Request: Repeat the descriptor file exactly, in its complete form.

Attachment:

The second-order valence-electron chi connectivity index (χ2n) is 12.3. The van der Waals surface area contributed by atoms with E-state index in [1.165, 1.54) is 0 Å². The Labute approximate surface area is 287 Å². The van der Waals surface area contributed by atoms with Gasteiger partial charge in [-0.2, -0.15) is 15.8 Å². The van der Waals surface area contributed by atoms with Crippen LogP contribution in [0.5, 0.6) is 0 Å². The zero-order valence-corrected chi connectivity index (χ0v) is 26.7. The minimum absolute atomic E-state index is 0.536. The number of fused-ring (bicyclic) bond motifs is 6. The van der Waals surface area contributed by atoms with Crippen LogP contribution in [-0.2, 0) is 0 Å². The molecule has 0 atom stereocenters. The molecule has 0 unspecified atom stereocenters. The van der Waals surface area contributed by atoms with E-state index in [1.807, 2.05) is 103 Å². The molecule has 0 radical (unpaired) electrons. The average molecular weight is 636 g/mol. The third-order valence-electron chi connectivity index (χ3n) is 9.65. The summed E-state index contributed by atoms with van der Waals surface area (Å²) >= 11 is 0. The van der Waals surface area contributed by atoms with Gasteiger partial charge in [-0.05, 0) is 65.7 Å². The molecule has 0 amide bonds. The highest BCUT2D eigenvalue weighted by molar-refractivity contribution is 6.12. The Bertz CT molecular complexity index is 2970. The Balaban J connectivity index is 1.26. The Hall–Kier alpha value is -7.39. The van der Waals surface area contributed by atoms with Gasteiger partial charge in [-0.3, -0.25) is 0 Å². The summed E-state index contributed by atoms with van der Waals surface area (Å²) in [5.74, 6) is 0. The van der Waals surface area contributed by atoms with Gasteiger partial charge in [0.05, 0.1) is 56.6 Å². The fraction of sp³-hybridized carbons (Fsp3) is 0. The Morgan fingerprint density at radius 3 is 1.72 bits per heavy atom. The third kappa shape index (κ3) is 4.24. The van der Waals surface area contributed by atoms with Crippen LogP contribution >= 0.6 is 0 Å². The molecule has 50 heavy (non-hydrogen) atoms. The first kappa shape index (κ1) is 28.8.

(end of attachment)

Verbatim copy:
The second-order valence-electron chi connectivity index (χ2n) is 12.3. The van der Waals surface area contributed by atoms with E-state index in [1.165, 1.54) is 0 Å². The Labute approximate surface area is 287 Å². The van der Waals surface area contributed by atoms with Gasteiger partial charge in [-0.2, -0.15) is 15.8 Å². The van der Waals surface area contributed by atoms with Crippen LogP contribution in [0.5, 0.6) is 0 Å². The zero-order valence-corrected chi connectivity index (χ0v) is 26.7. The minimum absolute atomic E-state index is 0.536. The number of fused-ring (bicyclic) bond motifs is 6. The van der Waals surface area contributed by atoms with Crippen LogP contribution in [-0.2, 0) is 0 Å². The molecule has 0 atom stereocenters. The molecule has 0 unspecified atom stereocenters. The van der Waals surface area contributed by atoms with E-state index in [1.807, 2.05) is 103 Å². The molecule has 0 radical (unpaired) electrons. The average molecular weight is 636 g/mol. The third-order valence-electron chi connectivity index (χ3n) is 9.65. The summed E-state index contributed by atoms with van der Waals surface area (Å²) >= 11 is 0. The van der Waals surface area contributed by atoms with Gasteiger partial charge in [-0.05, 0) is 65.7 Å². The molecule has 0 amide bonds. The highest BCUT2D eigenvalue weighted by molar-refractivity contribution is 6.12. The Bertz CT molecular complexity index is 2970. The Balaban J connectivity index is 1.26. The Hall–Kier alpha value is -7.39. The van der Waals surface area contributed by atoms with Gasteiger partial charge in [-0.3, -0.25) is 0 Å². The summed E-state index contributed by atoms with van der Waals surface area (Å²) in [5.74, 6) is 0. The van der Waals surface area contributed by atoms with Gasteiger partial charge in [0.05, 0.1) is 56.6 Å². The fraction of sp³-hybridized carbons (Fsp3) is 0. The Morgan fingerprint density at radius 3 is 1.72 bits per heavy atom. The third kappa shape index (κ3) is 4.24. The van der Waals surface area contributed by atoms with Crippen LogP contribution >= 0.6 is 0 Å². The molecule has 50 heavy (non-hydrogen) atoms. The first kappa shape index (κ1) is 28.8.